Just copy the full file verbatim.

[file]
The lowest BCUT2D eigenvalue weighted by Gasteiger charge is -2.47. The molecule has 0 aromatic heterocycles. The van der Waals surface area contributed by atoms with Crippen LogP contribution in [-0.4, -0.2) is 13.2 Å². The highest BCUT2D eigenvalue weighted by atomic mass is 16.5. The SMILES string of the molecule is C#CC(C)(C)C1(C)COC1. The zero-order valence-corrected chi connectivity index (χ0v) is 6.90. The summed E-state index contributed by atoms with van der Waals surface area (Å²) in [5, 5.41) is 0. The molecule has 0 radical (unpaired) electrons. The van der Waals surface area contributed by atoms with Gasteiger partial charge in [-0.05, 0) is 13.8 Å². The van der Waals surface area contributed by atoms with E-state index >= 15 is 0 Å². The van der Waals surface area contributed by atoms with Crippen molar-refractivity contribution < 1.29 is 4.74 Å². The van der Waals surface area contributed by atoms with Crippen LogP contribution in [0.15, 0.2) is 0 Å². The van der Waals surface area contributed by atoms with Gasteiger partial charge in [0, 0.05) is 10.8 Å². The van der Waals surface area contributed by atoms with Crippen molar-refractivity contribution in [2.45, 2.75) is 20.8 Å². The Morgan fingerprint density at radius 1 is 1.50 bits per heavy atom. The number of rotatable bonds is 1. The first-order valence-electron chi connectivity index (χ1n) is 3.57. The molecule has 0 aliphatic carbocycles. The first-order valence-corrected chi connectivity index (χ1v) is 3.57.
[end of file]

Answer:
The lowest BCUT2D eigenvalue weighted by Gasteiger charge is -2.47. The molecule has 0 aromatic heterocycles. The van der Waals surface area contributed by atoms with Crippen LogP contribution in [-0.4, -0.2) is 13.2 Å². The highest BCUT2D eigenvalue weighted by atomic mass is 16.5. The SMILES string of the molecule is C#CC(C)(C)C1(C)COC1. The zero-order valence-corrected chi connectivity index (χ0v) is 6.90. The summed E-state index contributed by atoms with van der Waals surface area (Å²) in [5, 5.41) is 0. The molecule has 0 radical (unpaired) electrons. The van der Waals surface area contributed by atoms with Gasteiger partial charge in [-0.05, 0) is 13.8 Å². The van der Waals surface area contributed by atoms with E-state index >= 15 is 0 Å². The van der Waals surface area contributed by atoms with Crippen molar-refractivity contribution < 1.29 is 4.74 Å². The van der Waals surface area contributed by atoms with Crippen LogP contribution in [0.15, 0.2) is 0 Å². The van der Waals surface area contributed by atoms with Gasteiger partial charge in [0, 0.05) is 10.8 Å². The van der Waals surface area contributed by atoms with Crippen molar-refractivity contribution in [2.45, 2.75) is 20.8 Å². The Morgan fingerprint density at radius 1 is 1.50 bits per heavy atom. The number of rotatable bonds is 1. The first-order valence-electron chi connectivity index (χ1n) is 3.57. The molecule has 0 aliphatic carbocycles. The first-order valence-corrected chi connectivity index (χ1v) is 3.57.